This does not bode well, in my view. Specifically, it does not seem as though we can expect unbiased information from the BHA. Yet, from a charity we certainly do not expect a packet of outright lies – so, let’s have a look...

Read the rest here: The ‘growing body’ of positive evidence for homeopathy… IN YOUR DREAMS !!!

Friday, 10 February 2017

If you are unable to make your patient feel better without resorting to quackery, become a pathologist

‘The use of a harmless alternative therapy is not necessarily wrong. Even if the treatment itself is just a placebo, it can help many patients. Some patients feel better with it, and it would be arrogant, high-handed and less than compassionate to reject such therapies simply because they are not supported by sufficient scientific evidence’.

How often have I heard this notion in one or another form?

I hear such words almost every day.

Arguments along these lines are difficult to counter. Any attempt to do so is likely to make us look blinkered, high-handed and less than compassionate...

Read more: If you are unable to make your patient feel better without resorting to quackery, become a pathologist

Thursday, 9 February 2017

The ‘pernicious practice of homeopathy in Australia’: ‘tolerated by authorities to avoid an inconvenient confrontation’

Homeopathy is never far from my mind, it seems. and this is reflected by the many posts on the subject that I continue to publish. Homeopaths get more than a little irritated by what they see as my ‘obsession’ with their beloved therapy. They thus try anything – yes, I mean anything – to undermine my credibility. One very popular way of doing this is to claim that I am sitting in the ‘ivory tower’ of academia and have no real inkling of the life on the ‘coal face’ of healthcare.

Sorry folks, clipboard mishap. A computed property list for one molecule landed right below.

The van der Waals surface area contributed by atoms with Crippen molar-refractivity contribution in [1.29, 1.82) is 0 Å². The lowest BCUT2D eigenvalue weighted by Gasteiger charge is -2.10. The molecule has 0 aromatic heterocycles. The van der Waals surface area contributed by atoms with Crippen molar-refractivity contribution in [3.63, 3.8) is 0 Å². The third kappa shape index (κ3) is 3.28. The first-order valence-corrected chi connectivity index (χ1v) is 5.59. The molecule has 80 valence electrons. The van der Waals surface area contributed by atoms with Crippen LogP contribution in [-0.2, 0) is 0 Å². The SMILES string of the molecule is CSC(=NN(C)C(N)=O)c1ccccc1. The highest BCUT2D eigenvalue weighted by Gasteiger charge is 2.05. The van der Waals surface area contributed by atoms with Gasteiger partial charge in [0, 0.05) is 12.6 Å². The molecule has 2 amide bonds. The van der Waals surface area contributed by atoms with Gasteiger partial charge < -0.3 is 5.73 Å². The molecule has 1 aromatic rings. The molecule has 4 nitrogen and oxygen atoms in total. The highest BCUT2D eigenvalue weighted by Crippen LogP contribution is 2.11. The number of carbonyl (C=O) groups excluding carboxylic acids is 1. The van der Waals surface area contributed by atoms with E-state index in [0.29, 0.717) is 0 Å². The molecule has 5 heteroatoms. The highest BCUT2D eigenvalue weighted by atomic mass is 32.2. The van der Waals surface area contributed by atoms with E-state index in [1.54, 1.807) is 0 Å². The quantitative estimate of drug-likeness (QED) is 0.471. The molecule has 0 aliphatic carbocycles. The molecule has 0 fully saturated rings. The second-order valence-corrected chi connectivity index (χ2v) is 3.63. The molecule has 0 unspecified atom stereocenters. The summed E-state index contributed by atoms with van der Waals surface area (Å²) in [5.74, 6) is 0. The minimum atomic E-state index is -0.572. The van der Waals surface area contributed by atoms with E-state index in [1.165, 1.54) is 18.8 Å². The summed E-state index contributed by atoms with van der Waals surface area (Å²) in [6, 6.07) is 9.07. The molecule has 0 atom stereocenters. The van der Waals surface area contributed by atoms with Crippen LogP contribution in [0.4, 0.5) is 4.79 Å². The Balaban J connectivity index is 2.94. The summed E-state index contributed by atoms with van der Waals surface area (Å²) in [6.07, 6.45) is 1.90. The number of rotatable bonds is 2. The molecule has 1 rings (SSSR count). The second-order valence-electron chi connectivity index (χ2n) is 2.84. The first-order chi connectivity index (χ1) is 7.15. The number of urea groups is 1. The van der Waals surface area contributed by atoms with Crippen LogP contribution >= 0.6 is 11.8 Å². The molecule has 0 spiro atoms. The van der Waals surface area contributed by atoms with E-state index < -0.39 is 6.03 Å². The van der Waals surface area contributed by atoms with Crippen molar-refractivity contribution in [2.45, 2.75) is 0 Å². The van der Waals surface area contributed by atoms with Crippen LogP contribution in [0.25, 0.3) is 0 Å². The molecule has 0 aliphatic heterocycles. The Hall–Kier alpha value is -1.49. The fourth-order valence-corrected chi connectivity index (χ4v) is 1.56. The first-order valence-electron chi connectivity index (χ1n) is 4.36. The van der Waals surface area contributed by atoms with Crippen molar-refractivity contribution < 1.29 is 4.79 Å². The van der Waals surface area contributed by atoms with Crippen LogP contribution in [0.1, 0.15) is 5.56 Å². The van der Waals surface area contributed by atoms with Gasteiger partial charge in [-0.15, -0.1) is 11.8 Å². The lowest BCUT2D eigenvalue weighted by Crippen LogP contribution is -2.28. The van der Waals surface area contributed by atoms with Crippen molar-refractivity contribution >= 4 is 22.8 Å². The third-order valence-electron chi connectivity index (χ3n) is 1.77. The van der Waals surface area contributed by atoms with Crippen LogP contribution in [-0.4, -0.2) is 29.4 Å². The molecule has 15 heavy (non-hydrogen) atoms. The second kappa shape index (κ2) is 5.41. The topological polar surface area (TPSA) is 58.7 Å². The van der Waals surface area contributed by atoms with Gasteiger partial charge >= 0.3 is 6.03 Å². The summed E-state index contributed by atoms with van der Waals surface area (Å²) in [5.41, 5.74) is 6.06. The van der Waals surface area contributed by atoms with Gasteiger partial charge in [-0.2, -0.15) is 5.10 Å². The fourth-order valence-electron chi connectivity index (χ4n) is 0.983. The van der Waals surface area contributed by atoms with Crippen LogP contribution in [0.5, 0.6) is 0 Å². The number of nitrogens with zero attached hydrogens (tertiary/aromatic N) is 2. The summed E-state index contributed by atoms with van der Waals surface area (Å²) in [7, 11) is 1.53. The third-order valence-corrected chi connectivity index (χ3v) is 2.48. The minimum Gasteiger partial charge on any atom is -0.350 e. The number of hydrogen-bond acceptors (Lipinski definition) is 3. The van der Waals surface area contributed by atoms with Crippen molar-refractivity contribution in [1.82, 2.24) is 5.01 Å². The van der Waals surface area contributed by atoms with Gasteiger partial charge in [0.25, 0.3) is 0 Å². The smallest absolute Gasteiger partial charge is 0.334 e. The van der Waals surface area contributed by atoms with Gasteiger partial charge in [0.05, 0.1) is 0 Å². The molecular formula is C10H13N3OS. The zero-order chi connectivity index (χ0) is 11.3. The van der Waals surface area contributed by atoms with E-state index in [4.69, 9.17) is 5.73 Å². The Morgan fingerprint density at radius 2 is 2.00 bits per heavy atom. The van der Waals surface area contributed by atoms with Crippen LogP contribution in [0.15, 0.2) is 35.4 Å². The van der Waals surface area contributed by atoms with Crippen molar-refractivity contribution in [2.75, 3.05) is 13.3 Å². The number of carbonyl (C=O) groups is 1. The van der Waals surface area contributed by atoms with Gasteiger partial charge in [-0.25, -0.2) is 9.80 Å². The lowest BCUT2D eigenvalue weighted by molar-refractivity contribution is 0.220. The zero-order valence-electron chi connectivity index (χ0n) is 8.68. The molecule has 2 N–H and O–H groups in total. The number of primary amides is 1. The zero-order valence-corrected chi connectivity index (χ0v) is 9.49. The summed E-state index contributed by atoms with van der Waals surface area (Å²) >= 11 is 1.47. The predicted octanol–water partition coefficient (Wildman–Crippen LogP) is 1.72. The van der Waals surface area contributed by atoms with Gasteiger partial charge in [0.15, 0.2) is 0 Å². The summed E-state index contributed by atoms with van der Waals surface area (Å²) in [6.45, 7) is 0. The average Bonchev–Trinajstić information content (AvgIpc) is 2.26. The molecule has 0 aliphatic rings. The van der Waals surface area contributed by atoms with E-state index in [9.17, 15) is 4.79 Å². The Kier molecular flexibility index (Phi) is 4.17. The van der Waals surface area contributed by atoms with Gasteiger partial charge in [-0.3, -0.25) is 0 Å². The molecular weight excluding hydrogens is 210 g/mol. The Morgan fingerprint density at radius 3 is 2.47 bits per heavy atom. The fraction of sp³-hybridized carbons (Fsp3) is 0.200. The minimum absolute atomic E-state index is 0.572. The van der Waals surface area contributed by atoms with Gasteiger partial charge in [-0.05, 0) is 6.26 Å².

Because this is an argument that I find difficult to counter – I have indeed not routinely seen patients for over 20 years! – I was immensely pleased to read this article by an Australian GP. I take the liberty of quoting a section from it below...

Read more here: The ‘pernicious practice of homeopathy in Australia’: ‘tolerated by authorities to avoid an inconvenient confrontation’

Tuesday, 7 February 2017

Opioid over-use, chiropractic megalomania, and six probing questions

We use too many opioids; some experts even speak of an epidemic of opioid over-use. This is a serious problem not least because opioids are addictive and have other serious adverse-effects. But what can be done about it? Currently many experts are trying to answer this very questions.